When using salt for config management, the master normally communicates with its minions via ZeroMQ. This is one of its selling points – that it can handle thousands of minions where the overhead of establishing SSH sessions would otherwise be significant.
However, there’s another option – salt-ssh – which does as you’d expect and uses SSH for transport. The docs left me with the impression that salt-ssh was always a poorer alternative, for lazy devs not willing to install the salt-minion client on their machines. However, it does have several advantages for small-scale deployments:
Initial set up
Adding a minion to a cluster with salt ZeroMQ involves several steps:
- Install the
- Configure the minion with the master’s location
- Start the minion, wait for it to contact with the master, then accept its key on the master.
Note it’s also possible to pre-seed minions with keys, but that still requires a bootstrap process (likely involving SSH anyway).
With salt-ssh, minions are simply declared in a roster file on the master:
minion-1: 220.127.116.11 minion-2: 18.104.22.168 minion-3: 22.214.171.124
Providing the master already has SSH access, no further set up is required.
Keeping minion versions in sync
Anyone who’s attempted to update the salt-minion package via salt will know it’s not as straight-forward as it could be. With salt-ssh, there’s no minion to install, so updating your cluster is as simple as updating the master.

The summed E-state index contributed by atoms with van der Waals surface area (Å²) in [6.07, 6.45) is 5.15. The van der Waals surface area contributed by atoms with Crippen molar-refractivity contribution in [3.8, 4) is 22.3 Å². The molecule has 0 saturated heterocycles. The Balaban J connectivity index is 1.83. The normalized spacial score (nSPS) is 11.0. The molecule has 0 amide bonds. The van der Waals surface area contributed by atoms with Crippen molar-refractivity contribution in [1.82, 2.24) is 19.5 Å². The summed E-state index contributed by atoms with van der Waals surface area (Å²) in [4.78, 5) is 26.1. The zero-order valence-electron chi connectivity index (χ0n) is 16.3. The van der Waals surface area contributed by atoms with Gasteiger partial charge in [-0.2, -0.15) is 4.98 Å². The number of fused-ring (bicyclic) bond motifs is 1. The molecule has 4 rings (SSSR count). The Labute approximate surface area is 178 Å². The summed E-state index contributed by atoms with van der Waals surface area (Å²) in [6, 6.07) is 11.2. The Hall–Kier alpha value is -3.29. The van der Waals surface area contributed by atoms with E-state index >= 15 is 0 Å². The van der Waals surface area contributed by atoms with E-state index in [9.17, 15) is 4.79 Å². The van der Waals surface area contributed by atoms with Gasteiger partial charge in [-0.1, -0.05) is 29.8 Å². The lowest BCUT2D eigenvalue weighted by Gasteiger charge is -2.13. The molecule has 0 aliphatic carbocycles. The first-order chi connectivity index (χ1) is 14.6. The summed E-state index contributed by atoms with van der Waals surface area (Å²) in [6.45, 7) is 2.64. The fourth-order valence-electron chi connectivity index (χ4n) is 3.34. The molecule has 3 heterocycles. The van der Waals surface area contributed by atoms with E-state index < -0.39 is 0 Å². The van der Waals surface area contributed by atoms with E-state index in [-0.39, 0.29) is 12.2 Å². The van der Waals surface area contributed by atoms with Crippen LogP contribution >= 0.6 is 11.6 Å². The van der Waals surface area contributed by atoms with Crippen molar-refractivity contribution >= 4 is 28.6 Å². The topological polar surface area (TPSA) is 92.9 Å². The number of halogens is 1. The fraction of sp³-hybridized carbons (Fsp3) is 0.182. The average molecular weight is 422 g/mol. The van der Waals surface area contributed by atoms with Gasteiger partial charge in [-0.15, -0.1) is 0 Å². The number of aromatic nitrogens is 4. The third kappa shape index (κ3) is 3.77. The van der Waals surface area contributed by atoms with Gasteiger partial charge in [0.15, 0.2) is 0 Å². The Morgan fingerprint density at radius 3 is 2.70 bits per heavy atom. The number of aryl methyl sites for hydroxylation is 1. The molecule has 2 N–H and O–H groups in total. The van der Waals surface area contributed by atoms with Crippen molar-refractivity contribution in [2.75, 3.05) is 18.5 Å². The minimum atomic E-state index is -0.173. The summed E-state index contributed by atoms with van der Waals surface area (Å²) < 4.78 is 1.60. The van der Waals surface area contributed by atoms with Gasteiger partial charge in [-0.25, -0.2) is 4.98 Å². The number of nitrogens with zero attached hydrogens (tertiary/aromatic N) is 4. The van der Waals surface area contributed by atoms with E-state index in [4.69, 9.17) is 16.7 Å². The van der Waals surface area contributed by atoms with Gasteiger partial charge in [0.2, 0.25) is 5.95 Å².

Salt with ZeroMQ ties the minion’s key to its ID, so changing the ID means
updating the key on the master. If you’ve gone down the recommended route
of embedding metadata in your IDs such as
vm-web-1, you’re in for a lot of
key-churn when reassigning minion roles.
e.g. a pillar file from the docs:
base: '*': - packages 'web*': - apache - vim
With salt-ssh, this is avoided because key management’s delegated to SSH, where you’re likely to tie identities to IPs, allowing the minion ID to be dynamic.
You don’t need a permanently-running master
With salt-ssh, the master initiates the connection with the minion, rather than the other way around. For developers running personal projects from their laptops, this offers the advantage that you don’t need to have a separate machine running a master just to control a few VMs.
Of course, this does come with some downsides: you can’t have the master run jobs periodically, or in response to external triggers.